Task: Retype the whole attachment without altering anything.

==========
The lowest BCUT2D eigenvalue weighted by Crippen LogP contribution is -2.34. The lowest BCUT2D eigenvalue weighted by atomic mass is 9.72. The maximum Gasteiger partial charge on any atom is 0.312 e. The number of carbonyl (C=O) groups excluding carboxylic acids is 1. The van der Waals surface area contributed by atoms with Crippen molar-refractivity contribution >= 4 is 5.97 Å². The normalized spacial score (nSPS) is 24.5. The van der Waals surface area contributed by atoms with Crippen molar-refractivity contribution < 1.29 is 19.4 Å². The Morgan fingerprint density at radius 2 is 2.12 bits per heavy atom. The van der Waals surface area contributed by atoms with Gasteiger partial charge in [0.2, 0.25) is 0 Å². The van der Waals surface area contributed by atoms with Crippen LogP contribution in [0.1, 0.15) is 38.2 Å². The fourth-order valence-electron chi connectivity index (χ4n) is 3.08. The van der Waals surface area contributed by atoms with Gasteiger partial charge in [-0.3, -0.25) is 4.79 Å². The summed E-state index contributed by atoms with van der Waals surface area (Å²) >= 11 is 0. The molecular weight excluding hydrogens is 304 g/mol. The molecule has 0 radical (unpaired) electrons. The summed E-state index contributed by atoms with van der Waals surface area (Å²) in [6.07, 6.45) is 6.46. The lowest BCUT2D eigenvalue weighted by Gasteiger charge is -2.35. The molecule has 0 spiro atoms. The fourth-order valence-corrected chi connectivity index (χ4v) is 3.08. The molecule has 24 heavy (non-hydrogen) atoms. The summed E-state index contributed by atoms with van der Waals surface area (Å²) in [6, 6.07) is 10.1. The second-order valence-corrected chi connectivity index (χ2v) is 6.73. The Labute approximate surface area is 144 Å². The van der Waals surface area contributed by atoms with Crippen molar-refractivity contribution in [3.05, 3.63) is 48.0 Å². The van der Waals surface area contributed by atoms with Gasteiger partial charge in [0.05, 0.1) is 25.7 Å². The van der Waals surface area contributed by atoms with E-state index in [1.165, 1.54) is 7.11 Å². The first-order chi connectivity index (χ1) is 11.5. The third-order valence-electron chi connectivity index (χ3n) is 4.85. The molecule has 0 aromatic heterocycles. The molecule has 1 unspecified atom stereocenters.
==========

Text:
The lowest BCUT2D eigenvalue weighted by Crippen LogP contribution is -2.34. The lowest BCUT2D eigenvalue weighted by atomic mass is 9.72. The maximum Gasteiger partial charge on any atom is 0.312 e. The number of carbonyl (C=O) groups excluding carboxylic acids is 1. The van der Waals surface area contributed by atoms with Crippen molar-refractivity contribution >= 4 is 5.97 Å². The normalized spacial score (nSPS) is 24.5. The van der Waals surface area contributed by atoms with Crippen molar-refractivity contribution < 1.29 is 19.4 Å². The Morgan fingerprint density at radius 2 is 2.12 bits per heavy atom. The van der Waals surface area contributed by atoms with Gasteiger partial charge in [0.2, 0.25) is 0 Å². The van der Waals surface area contributed by atoms with Crippen LogP contribution in [0.1, 0.15) is 38.2 Å². The fourth-order valence-electron chi connectivity index (χ4n) is 3.08. The van der Waals surface area contributed by atoms with Gasteiger partial charge in [-0.3, -0.25) is 4.79 Å². The summed E-state index contributed by atoms with van der Waals surface area (Å²) >= 11 is 0. The molecular weight excluding hydrogens is 304 g/mol. The molecule has 0 radical (unpaired) electrons. The summed E-state index contributed by atoms with van der Waals surface area (Å²) in [6.07, 6.45) is 6.46. The lowest BCUT2D eigenvalue weighted by Gasteiger charge is -2.35. The molecule has 0 spiro atoms. The fourth-order valence-corrected chi connectivity index (χ4v) is 3.08. The molecule has 24 heavy (non-hydrogen) atoms. The summed E-state index contributed by atoms with van der Waals surface area (Å²) in [6, 6.07) is 10.1. The second-order valence-corrected chi connectivity index (χ2v) is 6.73. The Labute approximate surface area is 144 Å². The van der Waals surface area contributed by atoms with Crippen molar-refractivity contribution in [3.05, 3.63) is 48.0 Å². The van der Waals surface area contributed by atoms with Gasteiger partial charge in [0.05, 0.1) is 25.7 Å². The van der Waals surface area contributed by atoms with E-state index in [1.165, 1.54) is 7.11 Å². The first-order chi connectivity index (χ1) is 11.5. The third-order valence-electron chi connectivity index (χ3n) is 4.85. The molecule has 0 aromatic heterocycles. The molecule has 1 unspecified atom stereocenters.